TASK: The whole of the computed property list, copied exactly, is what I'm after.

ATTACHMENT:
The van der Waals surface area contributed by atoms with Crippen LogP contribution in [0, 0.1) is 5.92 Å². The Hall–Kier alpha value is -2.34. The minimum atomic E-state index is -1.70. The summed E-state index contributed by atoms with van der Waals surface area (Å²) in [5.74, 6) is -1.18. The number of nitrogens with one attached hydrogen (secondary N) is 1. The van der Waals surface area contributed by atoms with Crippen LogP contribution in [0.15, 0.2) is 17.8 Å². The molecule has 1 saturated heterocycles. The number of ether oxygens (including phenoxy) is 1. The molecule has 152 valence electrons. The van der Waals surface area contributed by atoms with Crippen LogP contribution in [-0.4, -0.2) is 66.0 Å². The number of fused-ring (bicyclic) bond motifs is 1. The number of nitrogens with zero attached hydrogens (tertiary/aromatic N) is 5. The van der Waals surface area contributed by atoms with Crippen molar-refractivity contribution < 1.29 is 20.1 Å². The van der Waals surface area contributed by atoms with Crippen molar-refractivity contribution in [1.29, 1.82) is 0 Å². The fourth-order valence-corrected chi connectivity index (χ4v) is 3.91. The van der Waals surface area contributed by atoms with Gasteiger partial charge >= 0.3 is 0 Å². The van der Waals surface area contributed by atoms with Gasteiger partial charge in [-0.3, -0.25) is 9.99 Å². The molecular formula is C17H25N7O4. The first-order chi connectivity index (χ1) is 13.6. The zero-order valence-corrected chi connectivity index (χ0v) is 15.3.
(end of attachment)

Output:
The van der Waals surface area contributed by atoms with Crippen LogP contribution in [0, 0.1) is 5.92 Å². The Hall–Kier alpha value is -2.34. The minimum atomic E-state index is -1.70. The summed E-state index contributed by atoms with van der Waals surface area (Å²) in [5.74, 6) is -1.18. The number of nitrogens with one attached hydrogen (secondary N) is 1. The van der Waals surface area contributed by atoms with Crippen LogP contribution in [0.15, 0.2) is 17.8 Å². The molecule has 1 saturated heterocycles. The number of ether oxygens (including phenoxy) is 1. The molecule has 152 valence electrons. The van der Waals surface area contributed by atoms with Crippen LogP contribution in [-0.4, -0.2) is 66.0 Å². The number of fused-ring (bicyclic) bond motifs is 1. The number of nitrogens with zero attached hydrogens (tertiary/aromatic N) is 5. The van der Waals surface area contributed by atoms with Crippen molar-refractivity contribution < 1.29 is 20.1 Å². The van der Waals surface area contributed by atoms with Crippen molar-refractivity contribution in [1.29, 1.82) is 0 Å². The fourth-order valence-corrected chi connectivity index (χ4v) is 3.91. The van der Waals surface area contributed by atoms with Gasteiger partial charge >= 0.3 is 0 Å². The van der Waals surface area contributed by atoms with Gasteiger partial charge in [-0.3, -0.25) is 9.99 Å². The molecular formula is C17H25N7O4. The first-order chi connectivity index (χ1) is 13.6. The zero-order valence-corrected chi connectivity index (χ0v) is 15.3.